- The tenancy was entered into on account of the tenant having an assessed need for community care and the tenant has since been assessed as no longer having such needs.
Part 3: Tenant’s conduct (some of these grounds are mandatory, others are discretionary and ground 12 has a mandatory and discretionary strand)
- The tenant is not occupying let property as his or her only or principal home. (Mandatory)
- The tenant has breached the tenancy agreement – this excludes the payment of rent. (Discretionary)
- The tenant is in rent arrears. (This ground is mandatory if, for three or more months, the tenant has been continuously in arrears of rent and on the day the Tribunal considers the case, the arrears were at least one month’s rent. The Tribunal must also be satisfied that the arrears were not due to a delay or failure in the payment of a relevant benefit. This ground is discretionary if the tenant has been in arrears of rent for three or more months, and on the first day the Tribunal considers the case, the arrears are less than one month’s rent and the Tribunal is satisfied that it is reasonable on this basis to issue an eviction order. In deciding whether it is reasonable to evict, the Tribunal will consider whether the tenant being in arrears is due to a delay or failure in the payment of a relevant benefit.)
- After the tenancy has begun, the tenant is convicted of using, or allowing the use of, the let property for an immoral or illegal purpose, or is convicted of an imprisonable offence committed in or in the locality of the let property. The application must usually be made within 12 months of the tenant’s conviction. (Mandatory)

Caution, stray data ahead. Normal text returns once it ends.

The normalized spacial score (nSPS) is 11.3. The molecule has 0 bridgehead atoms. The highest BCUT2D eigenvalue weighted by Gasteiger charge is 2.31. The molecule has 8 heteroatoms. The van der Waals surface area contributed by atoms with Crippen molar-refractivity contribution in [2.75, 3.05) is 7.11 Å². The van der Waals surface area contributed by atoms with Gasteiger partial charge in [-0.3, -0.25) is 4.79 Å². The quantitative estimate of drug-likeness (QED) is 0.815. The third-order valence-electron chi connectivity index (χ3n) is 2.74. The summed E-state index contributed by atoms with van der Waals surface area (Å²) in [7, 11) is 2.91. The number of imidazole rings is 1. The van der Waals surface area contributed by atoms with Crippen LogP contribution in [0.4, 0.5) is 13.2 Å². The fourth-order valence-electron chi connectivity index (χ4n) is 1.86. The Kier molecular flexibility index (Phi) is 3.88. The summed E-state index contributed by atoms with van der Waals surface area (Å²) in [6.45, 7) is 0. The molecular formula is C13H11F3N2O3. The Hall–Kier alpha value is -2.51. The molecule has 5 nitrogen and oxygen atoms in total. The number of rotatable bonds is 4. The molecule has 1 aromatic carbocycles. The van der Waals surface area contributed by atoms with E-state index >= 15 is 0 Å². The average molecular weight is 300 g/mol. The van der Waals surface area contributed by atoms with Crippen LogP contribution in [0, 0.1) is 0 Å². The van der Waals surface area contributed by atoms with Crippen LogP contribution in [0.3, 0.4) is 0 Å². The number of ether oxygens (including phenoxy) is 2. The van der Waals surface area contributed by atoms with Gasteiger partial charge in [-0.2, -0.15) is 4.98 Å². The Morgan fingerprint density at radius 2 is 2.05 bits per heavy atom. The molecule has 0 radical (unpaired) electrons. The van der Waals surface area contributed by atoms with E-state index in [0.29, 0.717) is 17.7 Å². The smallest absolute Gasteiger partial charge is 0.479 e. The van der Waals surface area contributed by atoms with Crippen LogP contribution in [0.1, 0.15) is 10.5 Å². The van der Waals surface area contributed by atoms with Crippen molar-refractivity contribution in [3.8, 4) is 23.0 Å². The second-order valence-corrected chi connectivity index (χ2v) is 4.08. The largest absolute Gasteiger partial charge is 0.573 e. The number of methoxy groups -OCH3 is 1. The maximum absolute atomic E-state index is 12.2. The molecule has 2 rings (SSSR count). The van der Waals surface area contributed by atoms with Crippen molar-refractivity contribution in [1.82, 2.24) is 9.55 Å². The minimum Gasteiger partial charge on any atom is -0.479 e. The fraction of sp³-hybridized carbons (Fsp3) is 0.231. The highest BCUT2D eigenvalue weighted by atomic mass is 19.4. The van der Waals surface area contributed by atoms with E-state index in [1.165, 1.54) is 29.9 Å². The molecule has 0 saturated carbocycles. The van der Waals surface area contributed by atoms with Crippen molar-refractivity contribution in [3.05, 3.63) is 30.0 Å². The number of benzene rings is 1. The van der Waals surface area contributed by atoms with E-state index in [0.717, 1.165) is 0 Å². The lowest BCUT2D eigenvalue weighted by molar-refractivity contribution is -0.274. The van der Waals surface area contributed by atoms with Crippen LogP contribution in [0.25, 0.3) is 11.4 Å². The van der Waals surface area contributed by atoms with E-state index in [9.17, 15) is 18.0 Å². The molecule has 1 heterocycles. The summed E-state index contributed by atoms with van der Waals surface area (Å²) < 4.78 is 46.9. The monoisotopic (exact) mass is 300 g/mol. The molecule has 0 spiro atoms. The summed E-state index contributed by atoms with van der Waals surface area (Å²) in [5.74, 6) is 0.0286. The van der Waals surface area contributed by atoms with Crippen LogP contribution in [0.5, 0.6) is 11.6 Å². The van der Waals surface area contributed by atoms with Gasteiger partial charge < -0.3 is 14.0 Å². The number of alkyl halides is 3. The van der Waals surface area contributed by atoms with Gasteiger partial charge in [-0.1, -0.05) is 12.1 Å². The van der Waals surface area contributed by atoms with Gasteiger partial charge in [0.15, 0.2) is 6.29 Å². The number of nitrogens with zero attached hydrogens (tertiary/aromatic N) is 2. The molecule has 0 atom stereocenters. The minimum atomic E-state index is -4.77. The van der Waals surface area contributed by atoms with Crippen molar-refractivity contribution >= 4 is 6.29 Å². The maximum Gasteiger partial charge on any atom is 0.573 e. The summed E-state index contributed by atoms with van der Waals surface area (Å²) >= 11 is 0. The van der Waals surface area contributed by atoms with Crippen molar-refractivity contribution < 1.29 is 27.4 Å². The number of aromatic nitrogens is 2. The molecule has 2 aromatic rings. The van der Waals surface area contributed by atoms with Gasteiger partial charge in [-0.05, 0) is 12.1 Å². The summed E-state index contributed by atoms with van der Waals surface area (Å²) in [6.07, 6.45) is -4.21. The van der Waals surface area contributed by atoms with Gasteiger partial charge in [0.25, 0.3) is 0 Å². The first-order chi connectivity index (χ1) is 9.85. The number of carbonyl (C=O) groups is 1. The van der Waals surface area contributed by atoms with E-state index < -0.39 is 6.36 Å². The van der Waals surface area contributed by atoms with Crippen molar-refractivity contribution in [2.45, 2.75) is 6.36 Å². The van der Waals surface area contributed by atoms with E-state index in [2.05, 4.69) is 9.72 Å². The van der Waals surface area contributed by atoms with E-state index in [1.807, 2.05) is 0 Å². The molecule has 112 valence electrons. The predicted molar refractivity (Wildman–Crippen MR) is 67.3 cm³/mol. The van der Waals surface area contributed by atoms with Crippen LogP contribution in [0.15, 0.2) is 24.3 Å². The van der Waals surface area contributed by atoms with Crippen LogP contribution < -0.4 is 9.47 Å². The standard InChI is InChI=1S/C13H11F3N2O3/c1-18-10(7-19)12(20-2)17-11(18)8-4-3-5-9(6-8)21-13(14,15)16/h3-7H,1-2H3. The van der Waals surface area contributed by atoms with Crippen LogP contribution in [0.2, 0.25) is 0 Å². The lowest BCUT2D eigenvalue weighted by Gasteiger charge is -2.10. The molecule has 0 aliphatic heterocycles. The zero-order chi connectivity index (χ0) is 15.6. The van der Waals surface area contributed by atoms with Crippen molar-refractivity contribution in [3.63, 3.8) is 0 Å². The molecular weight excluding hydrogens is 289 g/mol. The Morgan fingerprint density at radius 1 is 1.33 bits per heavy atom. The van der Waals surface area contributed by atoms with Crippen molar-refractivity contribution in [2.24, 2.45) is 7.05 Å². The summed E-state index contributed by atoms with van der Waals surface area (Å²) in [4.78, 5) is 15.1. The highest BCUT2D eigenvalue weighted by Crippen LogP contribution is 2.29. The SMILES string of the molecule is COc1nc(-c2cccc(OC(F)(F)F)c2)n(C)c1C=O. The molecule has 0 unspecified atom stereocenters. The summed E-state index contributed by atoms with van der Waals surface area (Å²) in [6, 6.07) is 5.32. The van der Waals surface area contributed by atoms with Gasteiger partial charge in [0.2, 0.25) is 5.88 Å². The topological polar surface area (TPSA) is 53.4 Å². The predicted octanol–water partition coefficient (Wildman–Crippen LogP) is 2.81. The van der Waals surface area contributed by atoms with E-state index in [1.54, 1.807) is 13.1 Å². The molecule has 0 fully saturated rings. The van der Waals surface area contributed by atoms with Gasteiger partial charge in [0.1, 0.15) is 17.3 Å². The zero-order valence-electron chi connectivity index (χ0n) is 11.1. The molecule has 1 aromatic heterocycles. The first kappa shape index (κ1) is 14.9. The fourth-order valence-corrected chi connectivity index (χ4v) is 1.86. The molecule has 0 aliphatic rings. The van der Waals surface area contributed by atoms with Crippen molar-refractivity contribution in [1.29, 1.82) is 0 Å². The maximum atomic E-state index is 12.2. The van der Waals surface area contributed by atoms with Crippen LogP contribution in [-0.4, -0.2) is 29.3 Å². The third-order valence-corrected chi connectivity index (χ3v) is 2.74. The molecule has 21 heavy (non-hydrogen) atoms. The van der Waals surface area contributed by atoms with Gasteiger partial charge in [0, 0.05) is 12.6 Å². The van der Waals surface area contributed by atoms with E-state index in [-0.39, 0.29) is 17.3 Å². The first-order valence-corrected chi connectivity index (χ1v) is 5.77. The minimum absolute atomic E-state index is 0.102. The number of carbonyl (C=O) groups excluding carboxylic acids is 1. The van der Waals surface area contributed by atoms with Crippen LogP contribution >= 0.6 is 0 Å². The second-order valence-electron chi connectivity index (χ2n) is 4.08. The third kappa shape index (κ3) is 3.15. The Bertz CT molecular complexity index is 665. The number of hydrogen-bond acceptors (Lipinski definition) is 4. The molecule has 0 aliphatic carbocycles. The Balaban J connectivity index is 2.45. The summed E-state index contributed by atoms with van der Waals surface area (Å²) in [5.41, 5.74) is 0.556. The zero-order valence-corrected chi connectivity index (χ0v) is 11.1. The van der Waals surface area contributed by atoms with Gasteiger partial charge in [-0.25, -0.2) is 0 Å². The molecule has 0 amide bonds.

- The tenant has acted in an anti-social manner to another person and the Tribunal is satisfied that it is reasonable to issue an eviction order given the nature of the behaviour and who it was in relation to or where it occurred. The application must usually be made within 12 months of the antisocial behaviour occurring. (Discretionary)
- The tenant is associating in the let property with a person who has a relevant conviction or who has engaged in relevant anti-social behaviour. A relevant conviction is a conviction which, if it was the tenant’s, would entitle the Tribunal to issue an eviction order. Relevant anti-social behaviour means behaviour which, if engaged in by the tenant, would entitle the Tribunal to issue an eviction order. The application must usually be made within 12 months of the conviction or antisocial behaviour. (Discretionary).
Part 4: Legal impediment to let continuing (all of these grounds are discretionary)
- Landlord registration has been refused or revoked by a local authority.
- House in Multiple Occupation (HMO) license revoked by the local authority.
- Overcrowding statutory notice in respect of the property has been served on the landlord.
If the tenant doesn’t move out as requested the landlord will ask the new First Tier Tribunal for Scotland, The Housing and Property Chamber to serve an eviction order.
The act also gives local authorities the power apply to designate areas as rent pressure zones to limit the increase in existing rents. This will not affect initial rents but could act to limit any annual increases thereafter.
The introduction of this new tenancy, in addition to the tax changes, will affect all landlords letting property in Scotland therefore it’s essential they have an agent who can offer them the support of some of the most experienced lettings, legal and financial professionals in the country.
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If you are looking to buy, sell or lease property, Aberdein Considine can offer you the support of some of the most experienced property professionals in the country.